In last decade increasingly mathematical models of tumor growths have been studied, particularly on solid tumors which growth mainly caused by cellular proliferation. In this paper we propose a modified model to simulate the growth of gliomas in different stages. Glioma growth is modeled by a reaction-advection-diffusion. We begin with a model of untreated gliomas and continue with models of polyclonal glioma following chemotherapy. From relatively simple assumptions involving homogeneous brain tissue bounded by a few gross anatomical landmarks (ventricles and skull) the models have been expanded to include heterogeneous brain tissue with different motilities of glioma cells in grey and white matter. Tumor growth is characterized by a dangerous change in the control mechanisms, which normally maintain a balance between the rate of proliferation and the rate of apoptosis (controlled cell death). Result shows that this model closes to clinical finding and can simulate brain tumor behavior properly.

  • 35.
    Zabriskie, Matthew S.
    et al.
    University of Utah, USA.
    Eide, Christopher A.
    Oregon Health & Science University, USA;Howard Hughes Medical Institute, USA.
    Tantravahi, Srinivas K.
    University of Utah, USA.
    Vellore, Nadeem A.
    University of Utah, USA.
    Estrada, Johanna
    University of Utah, USA.
    Nicolini, Franck E.
    Centre Hospitalier Lyon Sud, France.
    Khoury, Hanna J.
    Emory University, USA.
    Larson, Richard A.
    University of Chicago, USA.
    Konopleva, Marina
    University of Texas, USA.
    Cortes, Jorge E.
    University of Texas, USA.
    Kantarjian, Hagop
    University of Texas, USA.
    Jabbour, Elias J.
    University of Texas, USA.
    Kornblau, Steven M.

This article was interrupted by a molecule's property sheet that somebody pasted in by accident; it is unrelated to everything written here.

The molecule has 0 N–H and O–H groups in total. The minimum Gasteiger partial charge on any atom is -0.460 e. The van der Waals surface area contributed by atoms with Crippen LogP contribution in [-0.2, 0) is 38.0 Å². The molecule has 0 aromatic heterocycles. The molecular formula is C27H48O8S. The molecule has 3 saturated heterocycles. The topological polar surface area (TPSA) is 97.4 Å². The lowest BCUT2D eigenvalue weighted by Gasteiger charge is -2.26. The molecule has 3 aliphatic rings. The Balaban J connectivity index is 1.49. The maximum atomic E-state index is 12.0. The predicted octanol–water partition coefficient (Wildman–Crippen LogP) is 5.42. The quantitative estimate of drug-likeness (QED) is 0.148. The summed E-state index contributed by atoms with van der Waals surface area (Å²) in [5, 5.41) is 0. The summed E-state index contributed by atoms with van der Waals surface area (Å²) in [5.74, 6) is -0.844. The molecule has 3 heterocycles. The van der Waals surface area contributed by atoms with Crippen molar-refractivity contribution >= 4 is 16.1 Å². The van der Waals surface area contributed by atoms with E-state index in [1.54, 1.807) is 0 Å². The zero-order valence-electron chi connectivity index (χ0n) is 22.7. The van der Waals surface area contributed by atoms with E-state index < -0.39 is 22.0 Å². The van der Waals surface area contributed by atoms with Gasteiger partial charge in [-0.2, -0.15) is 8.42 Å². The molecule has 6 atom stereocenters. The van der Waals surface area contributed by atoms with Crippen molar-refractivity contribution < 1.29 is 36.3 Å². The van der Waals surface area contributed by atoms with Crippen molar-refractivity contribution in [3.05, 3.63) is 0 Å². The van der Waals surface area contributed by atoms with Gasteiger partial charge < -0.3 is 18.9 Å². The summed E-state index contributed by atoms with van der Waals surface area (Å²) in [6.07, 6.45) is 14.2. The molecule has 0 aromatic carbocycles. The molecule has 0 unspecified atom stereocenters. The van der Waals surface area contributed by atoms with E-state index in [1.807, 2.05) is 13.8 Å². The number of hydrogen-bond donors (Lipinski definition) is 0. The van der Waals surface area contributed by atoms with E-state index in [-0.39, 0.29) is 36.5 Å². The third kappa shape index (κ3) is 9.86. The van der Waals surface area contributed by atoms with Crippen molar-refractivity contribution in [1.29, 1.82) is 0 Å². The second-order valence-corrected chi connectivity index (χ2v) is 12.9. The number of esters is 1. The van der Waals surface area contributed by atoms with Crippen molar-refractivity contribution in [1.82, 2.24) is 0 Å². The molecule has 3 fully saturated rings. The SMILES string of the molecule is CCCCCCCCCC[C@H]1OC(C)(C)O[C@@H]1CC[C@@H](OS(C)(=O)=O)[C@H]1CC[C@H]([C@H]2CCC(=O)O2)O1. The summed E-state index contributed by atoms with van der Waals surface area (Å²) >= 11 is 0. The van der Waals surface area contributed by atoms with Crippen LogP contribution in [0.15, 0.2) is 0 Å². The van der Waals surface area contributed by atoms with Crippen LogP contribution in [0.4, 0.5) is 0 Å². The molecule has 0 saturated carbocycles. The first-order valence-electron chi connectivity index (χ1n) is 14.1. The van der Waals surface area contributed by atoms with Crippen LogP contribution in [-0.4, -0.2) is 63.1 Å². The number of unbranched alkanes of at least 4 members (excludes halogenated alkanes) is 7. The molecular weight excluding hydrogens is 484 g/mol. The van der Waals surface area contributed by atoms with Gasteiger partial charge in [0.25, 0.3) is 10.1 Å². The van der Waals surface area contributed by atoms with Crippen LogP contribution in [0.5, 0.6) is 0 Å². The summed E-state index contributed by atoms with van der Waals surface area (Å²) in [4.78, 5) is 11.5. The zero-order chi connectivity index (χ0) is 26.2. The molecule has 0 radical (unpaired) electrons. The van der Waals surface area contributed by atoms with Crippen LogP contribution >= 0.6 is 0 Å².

University of Texas, USA.
    Lipton, Jeffrey H.
    University of Toronto, Canada.
    Rea, Delphine
    Hospital Saint-Louis, France.
    Stenke, Leif
    Karolinska Institutet.
    Barbany, Gisela
    Karolinska Institutet.
    Lange, Thoralf
    University of Leipzig, Germany.
    Hernandez-Boluda, Juan-Carlos
    Hospital Clı´nico Universitario, Spain.
    Ossenkoppele, Gert J.
    VU University Medical Center, Netherlands.
    Press, Richard D.
    Oregon Health & Science University, USA.
    Chuah, Charles
    Singapore General Hospital, Singapore.
    Goldberg, Stuart L.
    John Theurer Cancer Center at Hackensack University Medical Center, USA.
    Wetzler, Meir
    Roswell Park Cancer Institute, USA.
    Mahon, Francois-Xavier
    Centre Hospitalier Universitaire de Bordeaux, France.
    Etienne, Gabriel
    Institut Bergonie, France.
    Baccarani, Michele
    University of Bologna, Italy.
    Soverini, Simona
    University of Bologna, Italy.
    Rosti, Gianantonio
    University of Bologna, Italy.
    Rousselot, Philippe
    Université de Versailles, France.
    Friedman, Ran
    Linnaeus University, Faculty of Health and Life Sciences, Department of Chemistry and Biomedical Sciences.
    Deininger, Marie
    University of Utah, USA.
    Reynolds, Kimberly R.
    University of Utah, USA.
    Heaton, William L.
    University of Utah, USA.
    Eiring, Anna M.
    University of Utah, USA.
    Pomicter, Anthony D.
    University of Utah, USA.
    Khorashad, Jamshid S.
    University of Utah, USA.
    Kelley, Todd W.
    University of Utah, USA.
    Baron, Riccardo
    University of Utah, USA.
    Druker, Brian J.
    Oregon Health & Science University Knight Cancer Institute, USA;Howard Hughes Medical Institute, USA.
    Deininger, Michael W.
    University of Utah, USA.
    O'Hare, Thomas
    University of Utah, USA.
    BCR-ABL1 Compound Mutations Combining Key Kinase Domain Positions Confer Clinical Resistance to Ponatinib in Ph Chromosome-Positive Leukemia2014In: Cancer Cell, ISSN 1535-6108, E-ISSN 1878-3686, Vol. 26, no 3, p. 428-442Article in journal (Refereed)
    Abstract [en]

    Ponatinib is the only currently approved tyrosine kinase inhibitor (TKI) that suppresses all BCR-ABL1 single mutants in Philadelphia chromosome-positive (Ph+) leukemia, including the recalcitrant BCR-ABL1(T315I) mutant. However, emergence of compound mutations in a BCR-ABL1 allele may confer ponatinib resistance. We found that clinically reported BCR-ABL1 compound mutants center on 12 key positions and confer varying resistance to imatinib, nilotinib, dasatinib, ponatinib, rebastinib, and bosutinib. T315I-inclusive compound mutants confer high-level resistance to TKIs, including ponatinib. In vitro resistance profiling was predictive of treatment outcomes in Ph+ leukemia patients. Structural explanations for compound mutation-based resistance were obtained through molecular dynamics simulations. Our findings demonstrate that BCR-ABL1 compound mutants confer different levels of TKI resistance, necessitating rational treatment selection to optimize clinical outcome.

1 - 35 of 35